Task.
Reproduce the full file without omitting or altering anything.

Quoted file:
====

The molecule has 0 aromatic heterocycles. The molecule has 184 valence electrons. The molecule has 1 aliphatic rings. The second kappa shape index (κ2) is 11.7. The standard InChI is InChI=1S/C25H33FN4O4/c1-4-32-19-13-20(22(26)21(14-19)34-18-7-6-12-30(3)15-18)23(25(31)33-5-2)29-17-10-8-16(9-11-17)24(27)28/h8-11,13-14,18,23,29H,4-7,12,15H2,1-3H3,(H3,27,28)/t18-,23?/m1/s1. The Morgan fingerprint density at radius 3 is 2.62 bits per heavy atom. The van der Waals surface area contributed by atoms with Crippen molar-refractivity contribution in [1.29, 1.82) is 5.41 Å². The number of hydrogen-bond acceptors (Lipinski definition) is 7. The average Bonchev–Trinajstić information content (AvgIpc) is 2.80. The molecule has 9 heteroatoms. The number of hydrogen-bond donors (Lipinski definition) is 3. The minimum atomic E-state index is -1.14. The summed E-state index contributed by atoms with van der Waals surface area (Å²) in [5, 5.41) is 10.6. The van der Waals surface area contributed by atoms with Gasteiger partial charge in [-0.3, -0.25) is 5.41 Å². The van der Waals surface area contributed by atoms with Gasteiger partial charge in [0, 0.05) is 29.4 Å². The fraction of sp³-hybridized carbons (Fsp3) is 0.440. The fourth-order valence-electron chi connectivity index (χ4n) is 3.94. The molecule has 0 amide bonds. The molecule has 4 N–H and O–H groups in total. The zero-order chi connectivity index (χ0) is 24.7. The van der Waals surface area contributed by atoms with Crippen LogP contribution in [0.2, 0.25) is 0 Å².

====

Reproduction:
The molecule has 0 aromatic heterocycles. The molecule has 184 valence electrons. The molecule has 1 aliphatic rings. The second kappa shape index (κ2) is 11.7. The standard InChI is InChI=1S/C25H33FN4O4/c1-4-32-19-13-20(22(26)21(14-19)34-18-7-6-12-30(3)15-18)23(25(31)33-5-2)29-17-10-8-16(9-11-17)24(27)28/h8-11,13-14,18,23,29H,4-7,12,15H2,1-3H3,(H3,27,28)/t18-,23?/m1/s1. The Morgan fingerprint density at radius 3 is 2.62 bits per heavy atom. The van der Waals surface area contributed by atoms with Crippen molar-refractivity contribution in [1.29, 1.82) is 5.41 Å². The number of hydrogen-bond acceptors (Lipinski definition) is 7. The average Bonchev–Trinajstić information content (AvgIpc) is 2.80. The molecule has 9 heteroatoms. The number of hydrogen-bond donors (Lipinski definition) is 3. The minimum atomic E-state index is -1.14. The summed E-state index contributed by atoms with van der Waals surface area (Å²) in [5, 5.41) is 10.6. The van der Waals surface area contributed by atoms with Gasteiger partial charge in [-0.3, -0.25) is 5.41 Å². The van der Waals surface area contributed by atoms with Gasteiger partial charge in [0, 0.05) is 29.4 Å². The fraction of sp³-hybridized carbons (Fsp3) is 0.440. The fourth-order valence-electron chi connectivity index (χ4n) is 3.94. The molecule has 0 amide bonds. The molecule has 4 N–H and O–H groups in total. The zero-order chi connectivity index (χ0) is 24.7. The van der Waals surface area contributed by atoms with Crippen LogP contribution in [0.2, 0.25) is 0 Å².